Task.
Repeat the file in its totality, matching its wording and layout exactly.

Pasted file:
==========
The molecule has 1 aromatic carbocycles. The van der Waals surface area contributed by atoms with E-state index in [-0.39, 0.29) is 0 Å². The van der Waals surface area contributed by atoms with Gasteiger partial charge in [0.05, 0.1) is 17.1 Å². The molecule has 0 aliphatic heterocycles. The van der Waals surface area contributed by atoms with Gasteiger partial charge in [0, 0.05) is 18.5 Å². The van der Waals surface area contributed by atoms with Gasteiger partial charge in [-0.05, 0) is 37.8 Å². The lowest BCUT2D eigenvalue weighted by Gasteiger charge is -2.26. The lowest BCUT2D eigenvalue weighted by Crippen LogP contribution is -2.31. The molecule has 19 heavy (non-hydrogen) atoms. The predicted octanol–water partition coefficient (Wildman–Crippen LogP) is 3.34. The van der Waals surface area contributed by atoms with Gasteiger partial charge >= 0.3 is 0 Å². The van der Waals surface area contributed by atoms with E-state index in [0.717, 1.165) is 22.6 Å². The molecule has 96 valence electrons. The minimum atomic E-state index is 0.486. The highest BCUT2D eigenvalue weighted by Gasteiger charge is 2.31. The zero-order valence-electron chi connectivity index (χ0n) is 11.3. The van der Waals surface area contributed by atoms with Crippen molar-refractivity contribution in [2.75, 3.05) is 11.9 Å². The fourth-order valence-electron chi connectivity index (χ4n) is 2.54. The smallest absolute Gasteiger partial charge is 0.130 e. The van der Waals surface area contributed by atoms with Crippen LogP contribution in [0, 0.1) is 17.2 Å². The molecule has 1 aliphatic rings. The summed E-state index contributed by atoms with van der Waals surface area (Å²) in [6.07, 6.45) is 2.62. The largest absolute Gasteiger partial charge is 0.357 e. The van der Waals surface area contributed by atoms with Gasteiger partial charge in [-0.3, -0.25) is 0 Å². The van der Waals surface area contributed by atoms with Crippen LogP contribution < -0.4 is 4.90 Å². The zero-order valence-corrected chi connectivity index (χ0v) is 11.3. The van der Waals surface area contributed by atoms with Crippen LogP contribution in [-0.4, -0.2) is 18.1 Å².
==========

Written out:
The molecule has 1 aromatic carbocycles. The van der Waals surface area contributed by atoms with E-state index in [-0.39, 0.29) is 0 Å². The van der Waals surface area contributed by atoms with Gasteiger partial charge in [0.05, 0.1) is 17.1 Å². The molecule has 0 aliphatic heterocycles. The van der Waals surface area contributed by atoms with Gasteiger partial charge in [0, 0.05) is 18.5 Å². The van der Waals surface area contributed by atoms with Gasteiger partial charge in [-0.05, 0) is 37.8 Å². The lowest BCUT2D eigenvalue weighted by Gasteiger charge is -2.26. The lowest BCUT2D eigenvalue weighted by Crippen LogP contribution is -2.31. The molecule has 19 heavy (non-hydrogen) atoms. The predicted octanol–water partition coefficient (Wildman–Crippen LogP) is 3.34. The van der Waals surface area contributed by atoms with Gasteiger partial charge >= 0.3 is 0 Å². The van der Waals surface area contributed by atoms with E-state index in [0.717, 1.165) is 22.6 Å². The molecule has 96 valence electrons. The minimum atomic E-state index is 0.486. The highest BCUT2D eigenvalue weighted by Gasteiger charge is 2.31. The zero-order valence-electron chi connectivity index (χ0n) is 11.3. The van der Waals surface area contributed by atoms with Crippen molar-refractivity contribution in [2.75, 3.05) is 11.9 Å². The fourth-order valence-electron chi connectivity index (χ4n) is 2.54. The smallest absolute Gasteiger partial charge is 0.130 e. The van der Waals surface area contributed by atoms with Crippen LogP contribution in [0, 0.1) is 17.2 Å². The molecule has 1 aliphatic rings. The summed E-state index contributed by atoms with van der Waals surface area (Å²) in [6.07, 6.45) is 2.62. The largest absolute Gasteiger partial charge is 0.357 e. The van der Waals surface area contributed by atoms with Gasteiger partial charge in [-0.3, -0.25) is 0 Å². The van der Waals surface area contributed by atoms with Crippen LogP contribution < -0.4 is 4.90 Å². The zero-order valence-corrected chi connectivity index (χ0v) is 11.3. The van der Waals surface area contributed by atoms with Crippen LogP contribution in [-0.4, -0.2) is 18.1 Å².